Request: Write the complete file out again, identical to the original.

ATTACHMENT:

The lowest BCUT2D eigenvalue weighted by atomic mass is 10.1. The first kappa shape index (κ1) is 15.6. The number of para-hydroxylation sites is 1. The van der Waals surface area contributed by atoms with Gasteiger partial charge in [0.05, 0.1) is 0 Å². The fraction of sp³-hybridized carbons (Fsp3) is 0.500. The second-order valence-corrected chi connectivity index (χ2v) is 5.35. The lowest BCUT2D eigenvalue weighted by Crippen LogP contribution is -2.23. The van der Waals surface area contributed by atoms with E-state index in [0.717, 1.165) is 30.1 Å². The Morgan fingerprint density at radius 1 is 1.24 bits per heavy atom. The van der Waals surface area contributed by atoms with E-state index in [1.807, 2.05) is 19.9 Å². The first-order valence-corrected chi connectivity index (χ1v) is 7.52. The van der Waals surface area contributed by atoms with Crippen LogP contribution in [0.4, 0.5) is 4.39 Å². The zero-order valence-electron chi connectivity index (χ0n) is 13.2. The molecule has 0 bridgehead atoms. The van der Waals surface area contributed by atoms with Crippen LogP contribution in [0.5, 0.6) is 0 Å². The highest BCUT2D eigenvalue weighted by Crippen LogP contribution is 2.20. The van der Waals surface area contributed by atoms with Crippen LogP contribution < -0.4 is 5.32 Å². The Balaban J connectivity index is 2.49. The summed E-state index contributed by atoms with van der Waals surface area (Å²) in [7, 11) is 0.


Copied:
The lowest BCUT2D eigenvalue weighted by atomic mass is 10.1. The first kappa shape index (κ1) is 15.6. The number of para-hydroxylation sites is 1. The van der Waals surface area contributed by atoms with Gasteiger partial charge in [0.05, 0.1) is 0 Å². The fraction of sp³-hybridized carbons (Fsp3) is 0.500. The second-order valence-corrected chi connectivity index (χ2v) is 5.35. The lowest BCUT2D eigenvalue weighted by Crippen LogP contribution is -2.23. The van der Waals surface area contributed by atoms with E-state index in [0.717, 1.165) is 30.1 Å². The Morgan fingerprint density at radius 1 is 1.24 bits per heavy atom. The van der Waals surface area contributed by atoms with E-state index in [1.807, 2.05) is 19.9 Å². The first-order valence-corrected chi connectivity index (χ1v) is 7.52. The van der Waals surface area contributed by atoms with Crippen LogP contribution in [0.4, 0.5) is 4.39 Å². The zero-order valence-electron chi connectivity index (χ0n) is 13.2. The molecule has 0 bridgehead atoms. The van der Waals surface area contributed by atoms with Crippen LogP contribution in [0.5, 0.6) is 0 Å². The highest BCUT2D eigenvalue weighted by Crippen LogP contribution is 2.20. The van der Waals surface area contributed by atoms with Crippen LogP contribution < -0.4 is 5.32 Å². The Balaban J connectivity index is 2.49. The summed E-state index contributed by atoms with van der Waals surface area (Å²) in [7, 11) is 0.